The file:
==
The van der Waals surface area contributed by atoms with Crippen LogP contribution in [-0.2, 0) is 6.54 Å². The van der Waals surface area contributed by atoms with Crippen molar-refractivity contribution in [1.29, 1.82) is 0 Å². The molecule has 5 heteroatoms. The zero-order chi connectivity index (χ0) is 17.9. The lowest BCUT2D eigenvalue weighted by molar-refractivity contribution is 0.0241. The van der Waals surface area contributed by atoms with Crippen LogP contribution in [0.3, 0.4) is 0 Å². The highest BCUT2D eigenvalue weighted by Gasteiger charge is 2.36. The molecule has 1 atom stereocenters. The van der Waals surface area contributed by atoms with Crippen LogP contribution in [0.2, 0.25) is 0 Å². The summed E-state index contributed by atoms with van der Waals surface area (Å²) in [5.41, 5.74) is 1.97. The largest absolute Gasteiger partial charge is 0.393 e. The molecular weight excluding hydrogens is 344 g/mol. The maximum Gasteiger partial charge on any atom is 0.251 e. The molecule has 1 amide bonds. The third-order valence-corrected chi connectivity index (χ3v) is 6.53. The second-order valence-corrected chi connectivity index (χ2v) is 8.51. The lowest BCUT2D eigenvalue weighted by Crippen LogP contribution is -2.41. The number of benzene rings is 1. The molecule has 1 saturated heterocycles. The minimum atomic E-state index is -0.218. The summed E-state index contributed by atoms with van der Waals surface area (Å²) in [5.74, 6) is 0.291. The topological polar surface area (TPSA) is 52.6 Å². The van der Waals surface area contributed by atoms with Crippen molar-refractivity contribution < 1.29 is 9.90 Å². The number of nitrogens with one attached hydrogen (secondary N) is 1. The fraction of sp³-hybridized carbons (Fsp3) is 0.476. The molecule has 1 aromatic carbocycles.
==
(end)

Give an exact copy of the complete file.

The van der Waals surface area contributed by atoms with Crippen LogP contribution in [-0.2, 0) is 6.54 Å². The van der Waals surface area contributed by atoms with Crippen molar-refractivity contribution in [1.29, 1.82) is 0 Å². The molecule has 5 heteroatoms. The zero-order chi connectivity index (χ0) is 17.9. The lowest BCUT2D eigenvalue weighted by molar-refractivity contribution is 0.0241. The van der Waals surface area contributed by atoms with Crippen LogP contribution in [0.3, 0.4) is 0 Å². The highest BCUT2D eigenvalue weighted by Gasteiger charge is 2.36. The molecule has 1 atom stereocenters. The van der Waals surface area contributed by atoms with Crippen LogP contribution in [0.2, 0.25) is 0 Å². The summed E-state index contributed by atoms with van der Waals surface area (Å²) in [5.41, 5.74) is 1.97. The largest absolute Gasteiger partial charge is 0.393 e. The molecular weight excluding hydrogens is 344 g/mol. The maximum Gasteiger partial charge on any atom is 0.251 e. The molecule has 1 amide bonds. The third-order valence-corrected chi connectivity index (χ3v) is 6.53. The second-order valence-corrected chi connectivity index (χ2v) is 8.51. The lowest BCUT2D eigenvalue weighted by Crippen LogP contribution is -2.41. The number of benzene rings is 1. The molecule has 1 saturated heterocycles. The minimum atomic E-state index is -0.218. The summed E-state index contributed by atoms with van der Waals surface area (Å²) in [5.74, 6) is 0.291. The topological polar surface area (TPSA) is 52.6 Å². The van der Waals surface area contributed by atoms with Crippen molar-refractivity contribution < 1.29 is 9.90 Å². The number of nitrogens with one attached hydrogen (secondary N) is 1. The fraction of sp³-hybridized carbons (Fsp3) is 0.476. The molecule has 1 aromatic carbocycles.